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I had a Windows 2003 Hard Drive on my server and it went bad so I installed a new clean hard drive and installed Windows 2008 R2 on the new clean drive. I moved the old 2003 drive to be used only for general storage on the same computer.

It usually boots into Windows 2008 upon a restart, but just sometimes it starts trying to boot the old 2003 drive and causes boot issues(NTDLR Bootloader, and other errors), even though the order of boot preference is set to boot 2008, and NOT 2003.

I need to know how to remove any old code that keeps this old drive as a bootable drive. I still want to use it as a secondary drive just dont want to have any boot code on it.

Hopefully my situation is clear for everyone to get a good response.

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3 Answers 3

Generally, what you want to do is to wipe out the first 512 bytes of the hard drive. That will make it unbootable. You can use a tool to do it, it's described here.

Alternatively, you could temporarily solve this by re-arranging the boot order of your drives in BIOS. Just make the desired drive appears "before" the one you don't want to boot from.

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Thanks I will try this and then read the other forum to resolve this, –  DevCompany Oct 13 '12 at 21:15

Another option - install the grub2 bootloader. Grub controls which partition to boot from (and is the reference for multiboot os's).

Ideally install grub on a disk that you do not want to install windows on. Windows overwrites grub. If this occurs just re-install grub and it will discover the partitions and MBR's on the drives.

Once Grub is installed you can then also install additional OS on the system.

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Grub can't directly boot a Windows installation. It would chainload it, making it a useless piece of complexity that doesn't need to exist. It literally adds nothing of value to the OP's setup. Please try to stick to answering questions where you're sure that you know the technology involved. –  MDMarra Oct 13 '12 at 23:09
    
Sorry for that I work only with Linux and you with Windows, so the solution would not be correct for the OP. –  Gary Jun 3 at 1:34

I feel like there are a lot of things that need to be addressed other than your question itself. Please bear with me, you'll come out better in the end.

I had a Windows 2003 Hard Drive on my server and it went bad so I installed a new clean hard drive and installed Windows 2008 R2 on the new clean drive.

You should have backups for any production system. This should be a #1 priority.

In addition to that, you should use some level of hard drive redundancy. RAID 1 will take two disks and make them mirrors of each other. If you have two 300GB hard drives in a RAID 1, you'll only have 300GB of space available, but if a hard drive dies, your system will continue to function until you replace the drive. Keep in mind that RAID is not a substitute for a backup. You should have both.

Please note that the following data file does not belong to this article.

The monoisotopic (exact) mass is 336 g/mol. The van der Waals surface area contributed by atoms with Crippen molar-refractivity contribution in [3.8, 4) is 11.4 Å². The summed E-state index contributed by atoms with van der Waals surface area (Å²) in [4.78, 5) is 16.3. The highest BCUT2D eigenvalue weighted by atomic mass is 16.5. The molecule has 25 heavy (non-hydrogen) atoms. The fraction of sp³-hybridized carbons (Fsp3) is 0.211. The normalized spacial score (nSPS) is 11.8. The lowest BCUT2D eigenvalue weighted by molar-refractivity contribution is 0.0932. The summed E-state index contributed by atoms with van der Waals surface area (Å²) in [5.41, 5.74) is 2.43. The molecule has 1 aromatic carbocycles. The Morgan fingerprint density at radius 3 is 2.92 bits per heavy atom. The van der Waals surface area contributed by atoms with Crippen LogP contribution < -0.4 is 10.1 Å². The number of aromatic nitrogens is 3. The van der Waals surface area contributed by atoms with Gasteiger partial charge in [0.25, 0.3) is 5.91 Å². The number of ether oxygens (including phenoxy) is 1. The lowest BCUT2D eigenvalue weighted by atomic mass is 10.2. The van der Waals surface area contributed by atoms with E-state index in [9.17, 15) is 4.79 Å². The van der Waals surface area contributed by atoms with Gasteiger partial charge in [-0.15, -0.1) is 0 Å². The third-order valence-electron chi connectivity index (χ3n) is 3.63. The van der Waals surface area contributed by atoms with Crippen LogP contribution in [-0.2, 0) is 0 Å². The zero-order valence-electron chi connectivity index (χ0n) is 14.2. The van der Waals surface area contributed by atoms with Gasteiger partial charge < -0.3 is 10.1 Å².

This question has a lot of good information about RAID, what it is, what it does, and what it's good for. I really recommend reading it.

I moved the old 2003 drive to be used only for general storage on the same computer.

When adding disks to an existing install, which is basically what you're doing here, you should wipe them if they previously had an OS partition on them, precisely so that you avoid hiccups like this.

I need to know how to remove any old code that keeps this old drive as a bootable drive.

Windows server 2008 and later use BCD instead of boot.ini. You'll likely need to use the BCD commandline tools to remove the 2003 server from the boot order. The documentation for bcdedit.exe is here. It has everything that you need to find, enumerate, and remove the 2003 Server entry from the boot menu.

I still want to use it as a secondary drive just dont want to have any boot code on it.

You should really consider adding it as a mirror (RAID 1) of your current OS drive.

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Ok, Let me see if I can answer some questions –  DevCompany Oct 15 '12 at 0:29
    
(1) I do have a baremetal backup and Acronis with Universal Restore. (2) Looking into the RAID link you sent, thanks! (3) I did not wipe it and I should have, can I format it using Disk Management? (right-click format) There is nothing of importance on the drive. (4) Thanks for the BCDLink Thanks (5) To make it a RAID 1, do I need to be physically at the machine? My server is co-located about 500 miles from me (not easily accessible). –  DevCompany Oct 15 '12 at 0:38
    
You can format the disk via disk manager, that's fine. You shouldn't need to be at the machine to mirror a drive. You can do this in Windows Server using disk management, but a hardware solution is preferred. How you do this depends on the brand of your server and whether or not it has a RAID card. –  MDMarra Oct 15 '12 at 0:44
    
If I right-click and select Format on the secondary drive (E) that still has lingering boot code, that should clear it out right? –  DevCompany Oct 15 '12 at 5:00
    
You will still have to use bcdedit that I linked to. –  MDMarra Oct 15 '12 at 10:29

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